Last week was a really bad week. I'm constantly craving vicodin just to get a break from the incessant pain, but am stubbornly refusing to give in (for now). Backing off the sugar isn't easy but I'm making it a priority. I know it makes me feel worse, past the initial instant gratification of whatever happens in my brain when I bite into some mint slice or tim tams.
My most recent workout was another kettlebell/ TRX combination on August 4th.
TGU 2+2, 8 kg (feeling super weak)
side press, 8 kg, 5+5
TRX cossack lunge, 5+5
bottoms-up clean, 10 kg, 5+5 (no chalk)
TRX suspended lunge, 5+5 (my son was holding my hands so I wouldn't fall, just to be safe)
double windmill, 8 kg on top and 10 kg on bottom, 5+5
TRX low row, 10
I had intended to do a swing/ snatch combination at the end but ran out of time and motivation.
I know all the sugar I had really affected my strength. I'm also not sleeping well. It's very frustrating to be where I am right now. I started getting ultrasound treatments on my foot and ankle 15 minutes a day, 4-5 days a week. I've noticed a big improvement, and my ankle makes some interesting noises immediately following treatment. I'm also spending a few hours a day working on the soft tissue in my foot and lower leg. The tightness is progressively moving up my leg, which I think is a good thing. My ankle can barely get to 90 degrees, so going down stairs or slanted ground is still very challenging (especially when a shopping cart is pulling me down towards moving vehicles). It's easy to let the negative emotions overpower the positive ones, so that's my biggest battle at the moment.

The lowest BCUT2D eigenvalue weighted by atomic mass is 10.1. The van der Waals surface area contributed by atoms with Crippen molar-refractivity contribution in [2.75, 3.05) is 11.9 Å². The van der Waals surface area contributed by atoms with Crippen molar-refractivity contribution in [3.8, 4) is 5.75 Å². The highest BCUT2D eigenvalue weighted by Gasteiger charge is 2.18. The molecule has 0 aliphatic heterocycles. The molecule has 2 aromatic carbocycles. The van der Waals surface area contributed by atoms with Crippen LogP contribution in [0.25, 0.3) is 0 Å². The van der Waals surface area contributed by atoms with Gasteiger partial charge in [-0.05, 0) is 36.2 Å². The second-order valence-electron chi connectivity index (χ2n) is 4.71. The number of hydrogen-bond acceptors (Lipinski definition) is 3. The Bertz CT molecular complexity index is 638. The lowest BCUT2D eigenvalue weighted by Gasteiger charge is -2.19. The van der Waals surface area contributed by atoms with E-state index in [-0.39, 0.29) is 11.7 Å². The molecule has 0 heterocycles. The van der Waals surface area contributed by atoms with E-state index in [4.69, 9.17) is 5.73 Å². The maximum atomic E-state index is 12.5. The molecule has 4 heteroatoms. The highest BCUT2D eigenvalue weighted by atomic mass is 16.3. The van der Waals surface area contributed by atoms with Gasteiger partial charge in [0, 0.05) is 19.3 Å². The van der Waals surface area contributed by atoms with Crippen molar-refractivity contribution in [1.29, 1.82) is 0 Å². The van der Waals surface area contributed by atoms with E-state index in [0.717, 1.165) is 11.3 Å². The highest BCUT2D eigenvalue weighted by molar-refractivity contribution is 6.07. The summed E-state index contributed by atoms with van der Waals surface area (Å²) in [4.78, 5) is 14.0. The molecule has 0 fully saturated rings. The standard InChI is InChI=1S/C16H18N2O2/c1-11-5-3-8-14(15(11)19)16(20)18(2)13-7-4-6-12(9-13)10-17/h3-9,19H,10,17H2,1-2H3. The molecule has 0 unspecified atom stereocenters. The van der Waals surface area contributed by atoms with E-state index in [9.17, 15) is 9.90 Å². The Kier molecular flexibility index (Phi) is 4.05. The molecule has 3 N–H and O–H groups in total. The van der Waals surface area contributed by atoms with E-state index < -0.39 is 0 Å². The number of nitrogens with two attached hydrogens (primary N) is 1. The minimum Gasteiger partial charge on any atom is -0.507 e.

It's been 10 months since I sprained my ankle prior to the first surgery. Five surgeries later, waiting for my body to recover so I can get the left subtalar joint fused and get on with my life, and I'm having a lot of trouble staying positive. I found some interesting articles on chronic pain and its effect on mental health, and I'm not too surprised by what they say. Chronic pain really is a mindfuck.